This is the first of a three-part series on the process of learning to read.
As different as children are, they still go through the same basic steps to learn their first skills. Think of a child who learns to walk. First, they have to learn to sit. No one jumps out of their bassinet and walks without first learning how to sit. Then they become mobile, in whatever form that takes. The next step is to stand. Somehow, they figure out how to stand on their feet. Finally, they start taking steps and toddle before they become proficient walkers.
I think reading has similar steps to it. This series of posts is abouat the steps I’ve observed kids go through as they learn to read. I’m not an expert – this is simply based on the observations of a mom who also happens to be a children’s book author, so I pay attention to this stuff.
Part I: Sit
The common advice is that to prepare a child for reading, you should read to the child. Among other things, this communicates to the child that books are fun, those little squiggles on the page represent words and it increases the vocabulary the child is exposed to. Some say you should start reading to your child during infancy. Some say you should read 15, 20, or 30 minutes a day to your child. We weren’t very regimented about it, and the main reason I read to my son was not to create a great reader but just because it was fun! That, and he was always on the go so it was often the only time I could get him to sit next to me and snuggle. We didn’t really do the bedtime story thing – we read when it was convenient or when I needed something for us to do.
I never gave much credence to the advice that you should introduce books at infancy, but we were given a couple chewable books as baby shower gifts and I let my son have them when he was still in the bassinet. The books included a little board book with black and white pictures in the style that babies are supposed to be able to see. One day I set the book in front of him upside down. My husband noticed, and so I said, “What difference does it make? He’ll think it’s something new.” In response, our infant bawled his cute little head off until I turned the book right side up. Hmmm.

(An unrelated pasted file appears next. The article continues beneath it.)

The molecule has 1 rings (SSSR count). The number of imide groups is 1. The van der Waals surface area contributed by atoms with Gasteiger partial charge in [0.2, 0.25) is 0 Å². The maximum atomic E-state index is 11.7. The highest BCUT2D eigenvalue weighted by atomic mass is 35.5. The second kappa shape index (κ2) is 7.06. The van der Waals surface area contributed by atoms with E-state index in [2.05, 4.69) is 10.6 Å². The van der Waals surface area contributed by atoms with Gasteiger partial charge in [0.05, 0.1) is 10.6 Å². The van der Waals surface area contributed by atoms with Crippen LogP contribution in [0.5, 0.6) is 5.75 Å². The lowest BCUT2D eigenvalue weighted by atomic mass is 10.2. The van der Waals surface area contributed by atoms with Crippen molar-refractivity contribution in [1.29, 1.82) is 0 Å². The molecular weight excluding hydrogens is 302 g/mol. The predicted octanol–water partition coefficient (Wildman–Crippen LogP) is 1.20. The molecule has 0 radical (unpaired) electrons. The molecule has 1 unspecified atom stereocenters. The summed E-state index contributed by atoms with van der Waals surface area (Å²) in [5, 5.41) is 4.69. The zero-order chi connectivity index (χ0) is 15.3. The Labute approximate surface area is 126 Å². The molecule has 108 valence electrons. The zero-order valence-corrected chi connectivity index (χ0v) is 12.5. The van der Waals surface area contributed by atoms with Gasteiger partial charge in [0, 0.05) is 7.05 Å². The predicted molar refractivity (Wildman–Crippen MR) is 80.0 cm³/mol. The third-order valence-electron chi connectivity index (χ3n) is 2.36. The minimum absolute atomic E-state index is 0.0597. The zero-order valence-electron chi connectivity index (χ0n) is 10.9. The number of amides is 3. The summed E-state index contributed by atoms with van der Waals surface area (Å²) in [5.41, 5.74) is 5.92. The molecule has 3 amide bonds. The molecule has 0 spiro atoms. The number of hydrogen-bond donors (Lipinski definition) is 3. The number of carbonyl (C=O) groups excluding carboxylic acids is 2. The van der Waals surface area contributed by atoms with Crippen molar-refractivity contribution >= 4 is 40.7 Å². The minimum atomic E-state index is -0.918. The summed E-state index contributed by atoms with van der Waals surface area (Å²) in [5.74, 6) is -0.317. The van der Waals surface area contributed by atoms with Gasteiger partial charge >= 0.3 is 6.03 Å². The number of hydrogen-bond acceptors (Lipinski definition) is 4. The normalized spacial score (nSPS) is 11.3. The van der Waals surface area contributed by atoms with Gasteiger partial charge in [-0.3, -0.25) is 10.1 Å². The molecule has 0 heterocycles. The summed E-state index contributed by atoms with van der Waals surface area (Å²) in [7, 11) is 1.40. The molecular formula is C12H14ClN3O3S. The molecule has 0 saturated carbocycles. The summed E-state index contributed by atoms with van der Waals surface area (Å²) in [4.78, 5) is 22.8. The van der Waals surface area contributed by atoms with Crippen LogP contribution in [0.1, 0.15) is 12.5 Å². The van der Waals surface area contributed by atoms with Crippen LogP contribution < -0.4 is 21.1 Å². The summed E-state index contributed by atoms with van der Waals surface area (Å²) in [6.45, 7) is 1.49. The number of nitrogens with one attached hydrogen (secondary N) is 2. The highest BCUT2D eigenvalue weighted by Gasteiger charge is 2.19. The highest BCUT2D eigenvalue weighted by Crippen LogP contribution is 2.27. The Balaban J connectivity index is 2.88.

From books-to-chew-on we progressed to little board books. These are great because they are mostly indestructible and are small enough for little hands to hold and turn pages. Some board books teach colors, some teach numbers, some are good for bedtime, vocabulary or just plain fun. The library has them by the hundreds, but you’ll probably want to buy your own because the ones from the library often come pre-chewed. When you feel your child has outgrown this stage, put the books away, but don’t get rid of them, yet. You’ll find out why in Part 2: Stand. I’m going to write a separate post about some of our favorite board books soon.
At the board book stage, I also introduced reading newspaper inserts, specifically the fliers from large hardware stores. My son would point to the pictures of various tools and want to know the names of each one. One day I got tired of saying, “Saw. Saw. Saw,” and I told him the full names. “Reciprocating saw. Table saw. Compound miter saw.” (I knew what they were because I read the description in the flyer.) After that, he really impressed people with his vocabulary.
From the little board book stage, children move on to picture books. These stages overlap a lot. Picture books have thinner pages which are hard for little hands to turn, and they have more text. Now there is time for a longer story to develop. These are the books that children want to hear over and over and over and over and… If this drives you crazy, check out picture books from the library and return them when you’re done.
We found some absolutely delightful picture books and I’m going to write a separate post about those, too. Besides traditional picture books, we read some early readers and chapter books. My preschooler was happy to play with his toys while I read and so I even read chapter books with few pictures. We read both volumes of the original Winnie-the-Pooh. Each chapter in these books stands alone and I was frequently begged to read his favorite chapters. We read children’s story Bibles from cover to cover (not all at once) multiple times. We read early readers (1st-2nd grade reading level) and these were often his favorites. We also read numerous alphabet books and these reinforced the concept of the names of the letters and the sounds they make. Find alphabet books with good rhyme and meter that include your child’s interests and they will want to hear them over and over until they are memorized.
I’m calling exposure to books, vocabulary and the alphabet, SIT. All this experience sets the stage for the next step: STAND!